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Today in Austria: A round up of the latest news on Thursday

Find out what's going on in Austria on Thursday with The Local's short roundup of the important news.

Landed passengers with face masks at Vienna Airport in Schwechat
Landed passengers with face masks at Vienna Airport in Schwechat (ALEX HALADA/AFP)

‘Safe to travel again’ from May 19th

From May 19th, it will be easier for Austrians to travel abroad again, Der Standard newspaper reports. Tourism Minister Elisabeth Köstinger told the Ö1 Morgenjournal as long as travellers have a negative corona test, have been vaccinated or tested and do not come from a high-risk area or a mutation area, they will not need to be in quarantine when they return to Austria.

READ MORE: Austria to wind back quarantine rules on May 19

Pregnant women to be vaccinated against coronavirus

Austria’s National Vaccination Board (NIG) recommended coronavirus vaccination for pregnant women yesterday, broadcaster ORF reports. Pregnant women will be given priority in the same group as people aged 70 to 74 and patients with an increased risk due to previous illnesses.

Lower Austria to open up vaccine registration to all age groups by 10th May

All age groups in Lower Austria will be able to register for vaccination from next week, broadcaster ORF reports. The registration will begin with over 50s on May 3rd. On May 5th, those in their 40s can register, on May 7th everyone in their 30s and from May 10th, everyone aged over 16. Lower Austria’s vaccination coordinator estimates around 65 percent of the population will be willing to be vaccinated.

READ MORE: Lower Austria first state to start vaccinating all members of the public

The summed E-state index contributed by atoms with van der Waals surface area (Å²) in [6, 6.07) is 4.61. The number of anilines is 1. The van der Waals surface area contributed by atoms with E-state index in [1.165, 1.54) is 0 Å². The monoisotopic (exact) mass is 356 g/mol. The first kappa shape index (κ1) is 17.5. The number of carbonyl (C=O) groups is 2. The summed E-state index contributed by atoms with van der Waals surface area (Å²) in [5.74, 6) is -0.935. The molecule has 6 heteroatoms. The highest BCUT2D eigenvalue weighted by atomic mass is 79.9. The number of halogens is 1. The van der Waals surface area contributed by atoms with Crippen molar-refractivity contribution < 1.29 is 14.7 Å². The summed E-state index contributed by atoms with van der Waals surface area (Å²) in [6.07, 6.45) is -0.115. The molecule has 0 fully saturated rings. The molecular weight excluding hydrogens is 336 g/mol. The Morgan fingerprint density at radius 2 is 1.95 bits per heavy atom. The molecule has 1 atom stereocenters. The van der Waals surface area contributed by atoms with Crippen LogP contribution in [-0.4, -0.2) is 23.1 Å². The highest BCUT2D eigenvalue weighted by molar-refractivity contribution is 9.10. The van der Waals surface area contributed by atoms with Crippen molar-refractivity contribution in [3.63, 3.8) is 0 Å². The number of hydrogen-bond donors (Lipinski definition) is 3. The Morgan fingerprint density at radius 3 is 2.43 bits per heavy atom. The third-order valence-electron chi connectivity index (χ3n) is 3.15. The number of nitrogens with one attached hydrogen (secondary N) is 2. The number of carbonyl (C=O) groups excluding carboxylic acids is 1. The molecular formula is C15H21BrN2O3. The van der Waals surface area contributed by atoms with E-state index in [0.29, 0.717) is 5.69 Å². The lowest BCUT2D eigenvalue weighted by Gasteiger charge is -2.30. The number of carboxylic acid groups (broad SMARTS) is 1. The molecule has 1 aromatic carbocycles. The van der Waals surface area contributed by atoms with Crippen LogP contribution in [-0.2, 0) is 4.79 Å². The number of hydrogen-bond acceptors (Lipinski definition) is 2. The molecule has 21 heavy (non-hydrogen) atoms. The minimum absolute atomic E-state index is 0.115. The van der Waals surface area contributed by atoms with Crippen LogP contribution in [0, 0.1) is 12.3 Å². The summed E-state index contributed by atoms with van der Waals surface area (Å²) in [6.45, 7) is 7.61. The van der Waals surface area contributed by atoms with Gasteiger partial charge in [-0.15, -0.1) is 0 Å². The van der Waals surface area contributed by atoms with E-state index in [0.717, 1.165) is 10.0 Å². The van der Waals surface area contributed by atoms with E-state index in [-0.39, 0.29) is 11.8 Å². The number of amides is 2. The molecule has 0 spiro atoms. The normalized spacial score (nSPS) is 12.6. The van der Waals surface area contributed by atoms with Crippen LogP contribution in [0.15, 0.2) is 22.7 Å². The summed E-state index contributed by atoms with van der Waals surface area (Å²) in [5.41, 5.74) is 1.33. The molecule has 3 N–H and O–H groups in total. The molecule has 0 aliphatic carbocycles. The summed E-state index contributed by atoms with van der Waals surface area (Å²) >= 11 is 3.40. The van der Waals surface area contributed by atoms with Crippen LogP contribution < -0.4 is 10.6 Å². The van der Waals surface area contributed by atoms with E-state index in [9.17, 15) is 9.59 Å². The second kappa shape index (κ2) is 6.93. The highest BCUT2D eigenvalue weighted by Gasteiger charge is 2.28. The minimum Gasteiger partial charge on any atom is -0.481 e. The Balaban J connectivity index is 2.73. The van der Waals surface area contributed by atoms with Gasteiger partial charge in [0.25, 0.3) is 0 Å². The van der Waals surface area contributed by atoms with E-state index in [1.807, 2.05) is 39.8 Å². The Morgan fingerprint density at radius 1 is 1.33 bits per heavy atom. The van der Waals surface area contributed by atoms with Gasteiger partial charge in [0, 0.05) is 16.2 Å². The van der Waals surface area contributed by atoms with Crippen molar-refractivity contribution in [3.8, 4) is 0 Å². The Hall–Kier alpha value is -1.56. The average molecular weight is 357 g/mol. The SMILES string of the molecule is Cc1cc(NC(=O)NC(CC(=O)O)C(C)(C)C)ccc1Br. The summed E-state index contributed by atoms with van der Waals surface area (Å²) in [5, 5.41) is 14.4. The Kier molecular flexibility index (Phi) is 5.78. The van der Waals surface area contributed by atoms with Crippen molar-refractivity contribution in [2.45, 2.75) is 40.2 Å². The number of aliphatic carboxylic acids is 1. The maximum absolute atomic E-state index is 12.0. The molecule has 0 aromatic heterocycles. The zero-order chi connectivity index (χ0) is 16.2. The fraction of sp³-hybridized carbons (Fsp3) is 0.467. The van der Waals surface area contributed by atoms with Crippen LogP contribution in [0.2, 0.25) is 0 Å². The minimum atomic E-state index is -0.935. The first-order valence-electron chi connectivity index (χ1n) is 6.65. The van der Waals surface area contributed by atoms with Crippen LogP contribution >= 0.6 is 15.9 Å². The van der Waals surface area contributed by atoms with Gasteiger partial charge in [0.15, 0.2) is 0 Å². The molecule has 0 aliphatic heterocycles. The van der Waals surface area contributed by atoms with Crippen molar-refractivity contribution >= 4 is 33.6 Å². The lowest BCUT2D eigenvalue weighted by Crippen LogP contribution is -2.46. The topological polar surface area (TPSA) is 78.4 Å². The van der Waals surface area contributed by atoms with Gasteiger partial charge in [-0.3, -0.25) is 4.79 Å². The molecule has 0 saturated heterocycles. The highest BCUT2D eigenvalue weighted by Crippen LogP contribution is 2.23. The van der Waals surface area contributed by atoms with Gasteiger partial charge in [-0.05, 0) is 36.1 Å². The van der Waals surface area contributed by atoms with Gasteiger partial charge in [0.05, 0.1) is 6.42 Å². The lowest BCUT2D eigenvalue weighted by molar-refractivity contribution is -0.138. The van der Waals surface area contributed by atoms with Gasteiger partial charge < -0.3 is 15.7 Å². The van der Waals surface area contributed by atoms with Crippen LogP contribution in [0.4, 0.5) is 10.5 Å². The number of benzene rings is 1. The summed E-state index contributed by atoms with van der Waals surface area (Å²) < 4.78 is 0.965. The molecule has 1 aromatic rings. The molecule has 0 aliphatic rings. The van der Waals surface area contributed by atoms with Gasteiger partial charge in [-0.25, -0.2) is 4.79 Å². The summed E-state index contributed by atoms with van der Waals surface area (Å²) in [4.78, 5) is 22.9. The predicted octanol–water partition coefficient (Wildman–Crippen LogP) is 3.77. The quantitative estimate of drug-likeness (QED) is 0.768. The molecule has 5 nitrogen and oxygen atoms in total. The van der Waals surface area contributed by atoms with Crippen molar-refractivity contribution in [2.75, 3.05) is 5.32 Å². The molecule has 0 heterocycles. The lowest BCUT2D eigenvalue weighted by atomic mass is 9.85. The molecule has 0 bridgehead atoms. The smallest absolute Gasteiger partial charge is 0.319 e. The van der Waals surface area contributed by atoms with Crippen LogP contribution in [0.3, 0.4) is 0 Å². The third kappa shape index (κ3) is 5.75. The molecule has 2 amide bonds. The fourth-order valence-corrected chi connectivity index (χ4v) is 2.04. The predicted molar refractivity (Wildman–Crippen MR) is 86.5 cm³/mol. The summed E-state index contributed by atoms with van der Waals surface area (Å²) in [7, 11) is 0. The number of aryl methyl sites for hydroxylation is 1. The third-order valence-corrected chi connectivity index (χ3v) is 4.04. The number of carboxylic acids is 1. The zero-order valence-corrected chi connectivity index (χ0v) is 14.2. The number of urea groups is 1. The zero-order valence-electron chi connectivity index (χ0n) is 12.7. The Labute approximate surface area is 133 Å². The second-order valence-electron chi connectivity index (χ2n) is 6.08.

Tyrol will soon move on to over 50s in vaccination campaign

Tyrol has almost finished vaccinating everyone over 65 years of age and its high-risk population,  Health Director Thomas Pollak said on Wednesday according to broadcaster ORF. The region will soon begin vaccinating people aged over 50.

Salzburg, Styria and Vienna lag behind in vaccination campaign

Salzburg, Styria and Vienna are lagging behind in the vaccination campaign, the Wiener Zeitung newspaper reports. It says 60,689 health care workers, school and kindergarten staff from Lower Austria and Burgenland were vaccinated in Vienna, which means Vienna is “missing” 40,949 vaccination doses. Discussions about vaccine compensation are already being held in the Ministry of Health.

Chamber of Commerce calls for company vaccination to begin

The Chamber of Commerce (WKÖ) is calling for vaccination to be rolled out in companies in Austria in May. Companies in line to receive vaccines directly from the federal government include Porr, Post, ÖBB, OMV and A1 Telekom Austria, according to media reports. The Wiener Zeitung newspaper reports Vienna Airport, Magna and Erste Group are also trying to get a vaccine against Covid-19 and supermarket chains plan to immunise their employees from the middle or end of May. 

Seven day incidence at 168

The seven day incidence, or the number of new infections with the coronavirus in the past seven days per 100,000 inhabitants, is 168. The value is currently lowest in Burgenland (99.9) and Lower Austria (123.8), and highest in Vorarlberg (251.8) and Salzburg (188.4) according to the AGES database.

EU reforms for health, pensions, childcare and taxes to be discussed

The European Development and Resilience Fund (RRF) for Austria will go before the Council of Ministers today,  Der Standard newspaper reports. The EU’s specifications for reforms in Austria will be addressed. These include reform of the health and care system, reducing excessive dependency on the hospital sector, pension reform, changes to research, development and education and expansion of childcare to help women work full time. There should also be changes to payroll taxes and social security contributions. The Der Standard newspaper reports at 55 percent, the share of taxes on labour is one of the highest in the Union. 

Hospitality sector hit hard in Austria by lockdown

Travel warnings and lockdowns cost tourism in Austria a total of 105 million overnight stays from March 2020 to March 2021, the Wiener Zeitung newspaper reports – a decrease of 62 percent. According to Statistics Austria, the hotels and pensions only booked 4.56 million overnight stays between November and March, 55.02 million fewer than in the same period of the previous year, a decrease of 92.4 percent.